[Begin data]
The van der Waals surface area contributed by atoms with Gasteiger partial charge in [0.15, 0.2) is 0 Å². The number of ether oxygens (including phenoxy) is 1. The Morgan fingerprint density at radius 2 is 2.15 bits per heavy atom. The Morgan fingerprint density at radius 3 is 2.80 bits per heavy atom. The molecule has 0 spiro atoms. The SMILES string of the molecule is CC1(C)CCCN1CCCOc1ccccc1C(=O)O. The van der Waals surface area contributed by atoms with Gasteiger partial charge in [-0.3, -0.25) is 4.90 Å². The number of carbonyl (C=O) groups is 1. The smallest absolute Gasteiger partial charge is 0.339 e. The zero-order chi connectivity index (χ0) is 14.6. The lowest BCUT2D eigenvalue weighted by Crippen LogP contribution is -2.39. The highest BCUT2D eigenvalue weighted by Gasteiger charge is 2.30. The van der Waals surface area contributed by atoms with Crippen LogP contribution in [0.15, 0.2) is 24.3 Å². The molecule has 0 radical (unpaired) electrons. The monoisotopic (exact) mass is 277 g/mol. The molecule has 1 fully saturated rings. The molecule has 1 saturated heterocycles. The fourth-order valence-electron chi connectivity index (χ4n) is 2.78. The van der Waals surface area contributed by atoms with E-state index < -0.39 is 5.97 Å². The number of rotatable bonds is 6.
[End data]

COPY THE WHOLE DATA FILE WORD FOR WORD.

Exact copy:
The van der Waals surface area contributed by atoms with Gasteiger partial charge in [0.15, 0.2) is 0 Å². The number of ether oxygens (including phenoxy) is 1. The Morgan fingerprint density at radius 2 is 2.15 bits per heavy atom. The Morgan fingerprint density at radius 3 is 2.80 bits per heavy atom. The molecule has 0 spiro atoms. The SMILES string of the molecule is CC1(C)CCCN1CCCOc1ccccc1C(=O)O. The van der Waals surface area contributed by atoms with Gasteiger partial charge in [-0.3, -0.25) is 4.90 Å². The number of carbonyl (C=O) groups is 1. The smallest absolute Gasteiger partial charge is 0.339 e. The zero-order chi connectivity index (χ0) is 14.6. The lowest BCUT2D eigenvalue weighted by Crippen LogP contribution is -2.39. The highest BCUT2D eigenvalue weighted by Gasteiger charge is 2.30. The van der Waals surface area contributed by atoms with Crippen LogP contribution in [0.15, 0.2) is 24.3 Å². The molecule has 0 radical (unpaired) electrons. The monoisotopic (exact) mass is 277 g/mol. The molecule has 1 fully saturated rings. The molecule has 1 saturated heterocycles. The fourth-order valence-electron chi connectivity index (χ4n) is 2.78. The van der Waals surface area contributed by atoms with E-state index < -0.39 is 5.97 Å². The number of rotatable bonds is 6.